With recent advancements in computer software and hardware, numerical simulation has become an important tool for analysis and design in gotechnical engineering. This review article surveys major problem types in geotechnical numerical simulation and the existing software appropriate for solving each problem type. Most engineering problems can be expressed as either a boundary-value problem or an initial-value problem. Major geotechnical numerical simulation problems, including load-deformation stress analysis, seepage, slope stability and bearing capacity, are discussed; and the existing commercial software packages for each problem type are recommended. This article also includes a discussion on the important considerations required in geotechnical numerical simulation and on the prospect of possible future developments in geotechnical numerical simulations.
It is imperative to keep adjacent structures intact for most urban excavations. To achieve this end, auxiliary measures, including buttress walls, cross walls, ground improvements, or strengthening of bracing systems, are often adopted in the excavation design. Numerical tools, simple or complex, can be used to assess the very complex 3D effects of these auxiliary measures. This paper delineates the use of a simple 1D FEM program, TORSA, to simulate the 3D effect of buttress walls for two deep excavations via a simplified approach. It is found that that good engineering judgment in conjunction with the appropriate use of this simplified approach can produce results that are close to field measurements.
Observations from earthquakes over the past 40 years have shown that local soil conditions can significantly influence the characteristics of ground shaking during earthquakes. These so-called site effects are typically quantified via site response analysis that involves the propagation of earthquake motions from the base rock, through the overlying soil layers, and to the ground surface. This article introduces the time domain nonlinear site response analysis program DEEPSOIL developed by Hashash’s research group at the University of Illinois, Urbana-Champaign. This latest version, DEEPSOIL 6.0, can perform both time domain nonlinear and frequency domain equivalent linear analysis (similar to SHAKE) and it also has a user-friendly interface. This article introduces the theoretical background of the program, highlights its features, and compares the time domain nonlinear analysis with frequency domain equivalent analysis.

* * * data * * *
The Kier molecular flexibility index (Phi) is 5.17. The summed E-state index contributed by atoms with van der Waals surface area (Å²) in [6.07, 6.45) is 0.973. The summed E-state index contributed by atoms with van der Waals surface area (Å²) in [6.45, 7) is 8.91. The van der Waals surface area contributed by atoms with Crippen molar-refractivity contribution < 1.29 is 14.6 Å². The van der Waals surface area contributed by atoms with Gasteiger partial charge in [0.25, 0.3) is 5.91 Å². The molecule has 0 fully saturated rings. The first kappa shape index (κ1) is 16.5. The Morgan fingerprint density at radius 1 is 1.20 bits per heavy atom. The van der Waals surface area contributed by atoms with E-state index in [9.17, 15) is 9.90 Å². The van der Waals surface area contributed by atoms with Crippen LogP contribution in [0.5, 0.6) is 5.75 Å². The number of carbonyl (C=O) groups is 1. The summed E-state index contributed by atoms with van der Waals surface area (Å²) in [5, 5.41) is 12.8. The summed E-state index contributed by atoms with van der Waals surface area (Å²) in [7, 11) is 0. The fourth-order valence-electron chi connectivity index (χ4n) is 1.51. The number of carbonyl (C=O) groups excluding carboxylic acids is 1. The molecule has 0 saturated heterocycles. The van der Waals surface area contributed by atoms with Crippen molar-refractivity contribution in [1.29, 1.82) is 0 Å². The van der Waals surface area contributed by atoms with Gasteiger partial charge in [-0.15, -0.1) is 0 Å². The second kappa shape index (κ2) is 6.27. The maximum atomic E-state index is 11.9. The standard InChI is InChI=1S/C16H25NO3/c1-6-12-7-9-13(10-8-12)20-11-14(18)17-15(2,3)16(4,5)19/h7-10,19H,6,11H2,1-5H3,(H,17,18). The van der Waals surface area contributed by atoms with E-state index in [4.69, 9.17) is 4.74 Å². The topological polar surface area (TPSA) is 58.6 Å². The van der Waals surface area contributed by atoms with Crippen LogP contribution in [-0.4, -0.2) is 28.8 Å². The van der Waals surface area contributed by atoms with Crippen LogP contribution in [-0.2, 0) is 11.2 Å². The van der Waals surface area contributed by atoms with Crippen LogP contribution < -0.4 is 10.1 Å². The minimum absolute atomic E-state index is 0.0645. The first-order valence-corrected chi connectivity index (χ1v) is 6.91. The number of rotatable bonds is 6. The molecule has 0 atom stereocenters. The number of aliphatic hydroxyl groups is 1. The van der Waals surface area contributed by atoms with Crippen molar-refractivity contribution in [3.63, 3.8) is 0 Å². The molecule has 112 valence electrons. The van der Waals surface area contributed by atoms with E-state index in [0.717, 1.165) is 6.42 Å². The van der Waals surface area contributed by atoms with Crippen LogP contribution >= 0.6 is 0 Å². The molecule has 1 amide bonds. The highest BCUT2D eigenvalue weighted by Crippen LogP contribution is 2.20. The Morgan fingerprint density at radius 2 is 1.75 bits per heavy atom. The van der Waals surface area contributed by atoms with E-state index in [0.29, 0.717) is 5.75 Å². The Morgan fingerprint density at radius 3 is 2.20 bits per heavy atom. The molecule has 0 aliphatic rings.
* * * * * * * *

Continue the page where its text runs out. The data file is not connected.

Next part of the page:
Due to its advantages for operation, the MC model with the total stress concept is widely used for numerical analysis of deep excavations in Taiwan. However, the hardening soil model (HS model) is able to simulate the non-linear stress-strain relationships of soils, as well as the shear and cap yield surface (isotropic hardening) and stress-dependent soil stiffness at various conditions. It thus should be more reliable for deep excavation situations. Therefore, the drained and undrained analyses with both total and effective stress concept are evaluated by employing the PLAXIS program. Then characteristics of the MC model are reviewed and a brief introduction of the HS model and the proper parameters are presented. In addition, buttress and cross walls are commonly employed in deep excavation to reduce the lateral displacement of diaphragm walls and adjacent ground settlement. Accordingly, for reference we present the actual behaviors of 3D effects resulting from these measures, which were approximately simulated with the plane-strain methods.
The route of new shield tunnel project will pass through an existing MRT station, after which, a new MRT station will be constructed at the intersection of two MRT lines. Moreover, direct transfer service will be provided between the existing and new stations. The diaphragm wall of the new station has been completed adjacent to the existing station. Then the shield tunnel will ransversely drive through the existing station and connect with the new station. In order to mitigate the impact on the existing structures, a series of horizontal and vertical ground grouting treatments will be executed underneath the existing station before beginning TBM. In this research, a 3D numerical tool was utilized to analyze and evaluate the influence of tunnel excavation and grouting on the existing structures. This paper also introduces methods of modeling for ground grouting and shield tunnel construction.